Yep, A Stroke

The exciting conclusion from “Possible Stroke” posted a few weeks ago

The pateint is lifted onto the cot and wisked away to the unit. She begins seizing as soon as she is loaded. There is too much going on to leave the unit medic alone back here, the patient is now displaying Cheyne-Stokes respirations, systolic hypertension, and reflex bradycardia as the ICP rises. 5 mg of Versed stops the seizures.

The jaw is clenched, so a nasal airway is inserted and aggressive ventilations are started. The bradycardia recovers and the Cheyne-Stokes respirations normalize. The hypertension is persistent.

The ride is bumpy as the EMT driving streaks toward the closest stroke center. Thankfully though, it ends quickly as the cot is pulled into the hospital and the patient offloaded. The ED physician performs RSI, and is sent for an immediate CT, and from there was sent to a waiting surgery suite for a craniotomy.

A Rose By Any Other Name…

A hemorrhagic stroke, commonly called a head bleed, is a type of stroke where a vessel is the brain or surrounding tissues ruptures and causes blood to build up and clot either in the brain itself or between the brain and the skull.  It is divided into 2 types, one is the intra-axial hemorrhage which occurs inside the brain itself and the other is extra-axial hemorrhage which includes the epidural, subdural, and subarachnoid bleeds. Intracerebral bleeds account for 30-60% of all strokes.

Stroke, whether hemorrhagic or occlusive, is a serious medical emergency requiring immediate treatment. EMS usually has the first contact with people experiencing stroke symptoms, and may even be disguised as other medical problem such as unconsciousness or an unknown problem. Stroke risk is increased by pre-existing medical conditions such as hypertension, diabetes, smoking, or alcoholism.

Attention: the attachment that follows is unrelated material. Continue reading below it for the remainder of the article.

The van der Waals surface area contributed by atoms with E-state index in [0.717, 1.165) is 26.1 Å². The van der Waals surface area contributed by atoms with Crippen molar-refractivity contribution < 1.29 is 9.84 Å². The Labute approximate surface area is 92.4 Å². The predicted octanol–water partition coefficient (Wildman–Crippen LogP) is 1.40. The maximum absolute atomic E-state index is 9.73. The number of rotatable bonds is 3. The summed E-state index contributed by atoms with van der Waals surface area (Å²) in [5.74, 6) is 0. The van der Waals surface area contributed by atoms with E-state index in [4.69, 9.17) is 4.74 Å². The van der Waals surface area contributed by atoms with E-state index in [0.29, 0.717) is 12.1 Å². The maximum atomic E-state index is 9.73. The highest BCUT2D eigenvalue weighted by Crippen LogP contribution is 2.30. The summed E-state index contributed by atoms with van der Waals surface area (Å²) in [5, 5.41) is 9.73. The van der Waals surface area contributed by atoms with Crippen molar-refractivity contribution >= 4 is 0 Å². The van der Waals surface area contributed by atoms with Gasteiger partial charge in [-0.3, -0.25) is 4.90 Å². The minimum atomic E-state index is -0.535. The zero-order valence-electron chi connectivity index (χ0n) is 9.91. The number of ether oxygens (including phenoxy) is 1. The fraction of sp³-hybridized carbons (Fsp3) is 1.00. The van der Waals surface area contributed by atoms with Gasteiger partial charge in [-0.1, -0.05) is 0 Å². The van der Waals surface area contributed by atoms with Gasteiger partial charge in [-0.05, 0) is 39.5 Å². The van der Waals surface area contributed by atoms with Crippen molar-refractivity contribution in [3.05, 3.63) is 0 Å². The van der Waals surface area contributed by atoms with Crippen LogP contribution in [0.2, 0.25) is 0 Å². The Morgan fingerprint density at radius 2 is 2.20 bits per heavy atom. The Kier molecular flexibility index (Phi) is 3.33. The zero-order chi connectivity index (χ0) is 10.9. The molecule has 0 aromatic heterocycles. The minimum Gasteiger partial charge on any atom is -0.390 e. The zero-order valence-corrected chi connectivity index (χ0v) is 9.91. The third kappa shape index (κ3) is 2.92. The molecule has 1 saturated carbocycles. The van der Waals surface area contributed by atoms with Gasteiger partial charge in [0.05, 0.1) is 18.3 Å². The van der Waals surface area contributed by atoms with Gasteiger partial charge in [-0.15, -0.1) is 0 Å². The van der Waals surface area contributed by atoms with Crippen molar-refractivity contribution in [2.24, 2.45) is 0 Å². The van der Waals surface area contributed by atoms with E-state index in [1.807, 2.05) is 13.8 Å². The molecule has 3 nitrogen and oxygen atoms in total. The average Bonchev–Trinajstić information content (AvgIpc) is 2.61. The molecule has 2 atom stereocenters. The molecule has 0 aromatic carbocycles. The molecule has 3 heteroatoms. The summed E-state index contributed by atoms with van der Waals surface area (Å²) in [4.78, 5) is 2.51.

Patients that are showing signs of increased intercranial pressure will display a set of signs and symptoms known as Cushing’s Triad. These signs and symptoms include systolic hypertension, Cheyne-Stokes respirations, and reflex bradycardia.

Field Treatment

As you have read with this case, the primary goal of treatment is to management the symptoms on the way to definitive care. By suppressing the seizures the oxygen demand was decreased and hyperventilation decreased ICP enough to prevent herniation in transit by decreasing the CO2 in the blood stream causing cerebral vasoconstriction. Hyperventilation is recommended for TEMPORARY reduction of ICP and it is not widely used in the hospital unless the patient does not respond to other treatments and it is also not recommended in bleeds caused by trauma because it will cause reduced blood flow to the brain when the brain may already be ischemic.

Hospital treatment will include a variety of medications and possibly even surgery, as in this case, a craniotomy. A craniotomy is where a piece of the skull (bone flap) is removed and placed under the skin in the abdomen to allow the brain to expand without causing herniation while the cause of the bleed is treated.

Quick recognition, treatment, and transport can help in getting the patient back to living a normal life.


This article was written by rstine